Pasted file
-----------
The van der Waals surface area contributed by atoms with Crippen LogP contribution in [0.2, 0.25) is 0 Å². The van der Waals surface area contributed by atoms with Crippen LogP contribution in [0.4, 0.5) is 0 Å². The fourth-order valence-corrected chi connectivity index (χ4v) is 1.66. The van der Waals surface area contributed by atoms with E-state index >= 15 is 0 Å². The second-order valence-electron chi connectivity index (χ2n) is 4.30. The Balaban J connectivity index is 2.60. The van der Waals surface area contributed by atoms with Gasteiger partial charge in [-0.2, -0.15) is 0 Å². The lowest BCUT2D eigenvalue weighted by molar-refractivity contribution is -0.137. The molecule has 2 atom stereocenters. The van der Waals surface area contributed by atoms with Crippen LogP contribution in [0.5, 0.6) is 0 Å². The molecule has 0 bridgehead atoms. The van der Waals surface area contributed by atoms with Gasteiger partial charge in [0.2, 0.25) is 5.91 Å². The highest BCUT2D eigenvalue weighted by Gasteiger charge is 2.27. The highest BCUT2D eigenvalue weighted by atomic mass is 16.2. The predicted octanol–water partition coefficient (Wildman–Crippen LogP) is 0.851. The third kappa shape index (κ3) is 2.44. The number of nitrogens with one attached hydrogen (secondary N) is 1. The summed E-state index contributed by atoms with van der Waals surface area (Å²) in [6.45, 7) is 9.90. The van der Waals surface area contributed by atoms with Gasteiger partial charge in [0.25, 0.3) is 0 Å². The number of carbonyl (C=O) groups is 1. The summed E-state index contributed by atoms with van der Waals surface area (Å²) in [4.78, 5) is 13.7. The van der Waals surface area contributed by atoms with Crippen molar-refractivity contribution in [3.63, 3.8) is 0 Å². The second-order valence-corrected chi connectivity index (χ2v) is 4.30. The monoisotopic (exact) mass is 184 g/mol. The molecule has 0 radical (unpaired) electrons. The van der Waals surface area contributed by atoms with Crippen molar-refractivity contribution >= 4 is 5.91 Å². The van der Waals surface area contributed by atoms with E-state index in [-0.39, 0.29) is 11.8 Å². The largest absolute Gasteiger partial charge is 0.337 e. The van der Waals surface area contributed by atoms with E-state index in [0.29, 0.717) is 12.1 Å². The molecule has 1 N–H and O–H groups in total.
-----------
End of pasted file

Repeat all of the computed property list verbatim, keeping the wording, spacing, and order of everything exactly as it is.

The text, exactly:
The van der Waals surface area contributed by atoms with Crippen LogP contribution in [0.2, 0.25) is 0 Å². The van der Waals surface area contributed by atoms with Crippen LogP contribution in [0.4, 0.5) is 0 Å². The fourth-order valence-corrected chi connectivity index (χ4v) is 1.66. The van der Waals surface area contributed by atoms with E-state index >= 15 is 0 Å². The second-order valence-electron chi connectivity index (χ2n) is 4.30. The Balaban J connectivity index is 2.60. The van der Waals surface area contributed by atoms with Gasteiger partial charge in [-0.2, -0.15) is 0 Å². The lowest BCUT2D eigenvalue weighted by molar-refractivity contribution is -0.137. The molecule has 2 atom stereocenters. The van der Waals surface area contributed by atoms with Crippen LogP contribution in [0.5, 0.6) is 0 Å². The molecule has 0 bridgehead atoms. The van der Waals surface area contributed by atoms with Gasteiger partial charge in [0.2, 0.25) is 5.91 Å². The highest BCUT2D eigenvalue weighted by Gasteiger charge is 2.27. The highest BCUT2D eigenvalue weighted by atomic mass is 16.2. The predicted octanol–water partition coefficient (Wildman–Crippen LogP) is 0.851. The third kappa shape index (κ3) is 2.44. The number of nitrogens with one attached hydrogen (secondary N) is 1. The summed E-state index contributed by atoms with van der Waals surface area (Å²) in [6.45, 7) is 9.90. The van der Waals surface area contributed by atoms with Gasteiger partial charge in [0.25, 0.3) is 0 Å². The number of carbonyl (C=O) groups is 1. The summed E-state index contributed by atoms with van der Waals surface area (Å²) in [4.78, 5) is 13.7. The van der Waals surface area contributed by atoms with Crippen molar-refractivity contribution in [3.63, 3.8) is 0 Å². The second-order valence-corrected chi connectivity index (χ2v) is 4.30. The monoisotopic (exact) mass is 184 g/mol. The molecule has 0 radical (unpaired) electrons. The van der Waals surface area contributed by atoms with Crippen molar-refractivity contribution >= 4 is 5.91 Å². The van der Waals surface area contributed by atoms with E-state index in [-0.39, 0.29) is 11.8 Å². The largest absolute Gasteiger partial charge is 0.337 e. The van der Waals surface area contributed by atoms with E-state index in [0.29, 0.717) is 12.1 Å². The molecule has 1 N–H and O–H groups in total.